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Smart nano-pesticides

Nano encapsulation
Encapsulation technique is one of the various formulation techniques, in which the active ingredient is encapsulated by a synthetic or biological polymer to allow for prolonged release of the pesticide over a period of time. Such nanomaterials can dissolve in water, be stable and have maximum effectiveness of these pesticides. This technique has gained prominence in recent years due to its long term advantages.
Pesticide formulation is an important issue in the field of agriculture. The primary aim of pesticide application for crop protection is the uniform spread of active ingredients in small amounts over a large area. To achieve this objective it is ideally desired that pesticide particles should not agglomerate over the crop. During pesticides formulations the industry is concerned about reducing higher manufacturing costs, harmful environment effects, and help deliver an active ingredient which has higher initial and residual efficacy.
A wet chemistry process is used wherein nanoparticles are produced inside a charged polymer template. The charged polymers are then neutralized by precursor ions, making the polymers collapse around the core ions called "core collapse" resulting in final nanoparticles with a polymer stabilizer around it. The charged polymer surrounding the core repels other "like charged" polymers thereby preventing agglomeration and helps maintain the nano size of the particle.
Usually pesticide active ingredient formulated based on nano technology is highly effective in killing weeds, avoids the problematic chemical additives that are leading to product bans in a growing number of major markets, results in improved crop yield and reduced environmental impact. Its nanoparticles can load a variety of hydrophobic molecules including those commonly used to deliver fragrance and color, as well as many pharmaceuticals and have also shown the potential to efficiently remove hydrophobes from water.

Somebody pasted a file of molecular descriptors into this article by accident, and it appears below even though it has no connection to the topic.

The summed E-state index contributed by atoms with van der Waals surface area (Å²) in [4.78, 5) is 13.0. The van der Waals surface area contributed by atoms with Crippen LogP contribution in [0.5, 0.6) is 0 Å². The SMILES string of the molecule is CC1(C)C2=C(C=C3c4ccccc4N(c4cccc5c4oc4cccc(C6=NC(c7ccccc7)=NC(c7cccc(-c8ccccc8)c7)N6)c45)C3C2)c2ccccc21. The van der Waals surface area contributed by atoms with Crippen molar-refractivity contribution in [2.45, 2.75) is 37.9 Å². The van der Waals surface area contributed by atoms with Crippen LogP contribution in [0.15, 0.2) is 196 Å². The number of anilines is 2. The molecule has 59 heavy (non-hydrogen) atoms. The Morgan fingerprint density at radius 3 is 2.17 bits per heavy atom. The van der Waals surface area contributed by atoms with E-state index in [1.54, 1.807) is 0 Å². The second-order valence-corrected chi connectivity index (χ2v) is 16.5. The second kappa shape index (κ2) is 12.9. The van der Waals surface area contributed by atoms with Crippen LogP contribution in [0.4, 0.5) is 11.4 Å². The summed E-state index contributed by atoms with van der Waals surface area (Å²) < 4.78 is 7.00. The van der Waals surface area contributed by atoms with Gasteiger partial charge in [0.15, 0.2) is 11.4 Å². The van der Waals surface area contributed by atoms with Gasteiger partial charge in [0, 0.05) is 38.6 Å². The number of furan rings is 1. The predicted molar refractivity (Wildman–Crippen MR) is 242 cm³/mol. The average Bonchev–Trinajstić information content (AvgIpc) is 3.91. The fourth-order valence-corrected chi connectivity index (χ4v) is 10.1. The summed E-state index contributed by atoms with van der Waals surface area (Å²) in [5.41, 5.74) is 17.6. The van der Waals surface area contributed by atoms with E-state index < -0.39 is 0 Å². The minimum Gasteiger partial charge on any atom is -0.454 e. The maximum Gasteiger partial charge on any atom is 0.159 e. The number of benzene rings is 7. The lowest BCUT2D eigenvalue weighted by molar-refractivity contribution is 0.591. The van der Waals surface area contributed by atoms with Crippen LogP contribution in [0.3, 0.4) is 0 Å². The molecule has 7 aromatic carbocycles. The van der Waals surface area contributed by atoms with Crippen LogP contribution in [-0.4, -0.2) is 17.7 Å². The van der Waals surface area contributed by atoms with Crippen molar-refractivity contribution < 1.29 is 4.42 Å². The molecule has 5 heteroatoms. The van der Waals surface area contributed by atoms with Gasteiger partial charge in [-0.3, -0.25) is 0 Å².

These encapsulation techniques enable greater control over the circumstances in which encapsulated pesticides will be released. For example, pesticides could be released quickly or slowly depending on need and under specific conditions, such as moisture and heat levels. Pesticidal applications of nanotechnology promise to reduce pesticide use, due to their more precise and targeted nature. An example is microcapsule containing pesticides that will break open in alkaline environments, including the stomach of certain insects, they can also provide in-built pesticides for crops but also in-built switches to control the release and subsequent availability of pesticides. These nano-particle pesticide have improved capacity for absorption into plants and may not be washed off as readily, thereby increasing their effectiveness.
Risks related to nano-pesticides use are to the consumers of these products, farm workers and rural residents who are also being exposed to these nano-pesticides, in the absence of any required safety testing or regulation of nano-scale formulations of already approved chemical pesticides. The size and dissolvability of nanoparticle pesticides may also mean contamination of soils, waterways and food chains and toxins rreleased to the environments, but as such, nanotechnology is frequently portrayed as introducing environmental benefits.
In future nanotech research and development is likely to facilitate and frame the next stage of development of genetically modified crops, animal production inputs, chemical pesticides and precision farming techniques.
Leading agrochemical companies like BASF, Bayer Crop Science, Monsanto and Syngenta are engaged in nanotech research in these areas and have introduced products with emulsions that contain nanoparticles.

1 Responses to “Smart nano-pesticides”

Manhattan Air Conditioning Service said...
May 1, 2011 at 7:06 PM

I think they have to also think about saving the earth and the ill health factors from the pesticides too.The risks are by far too annoying compared to the merits.

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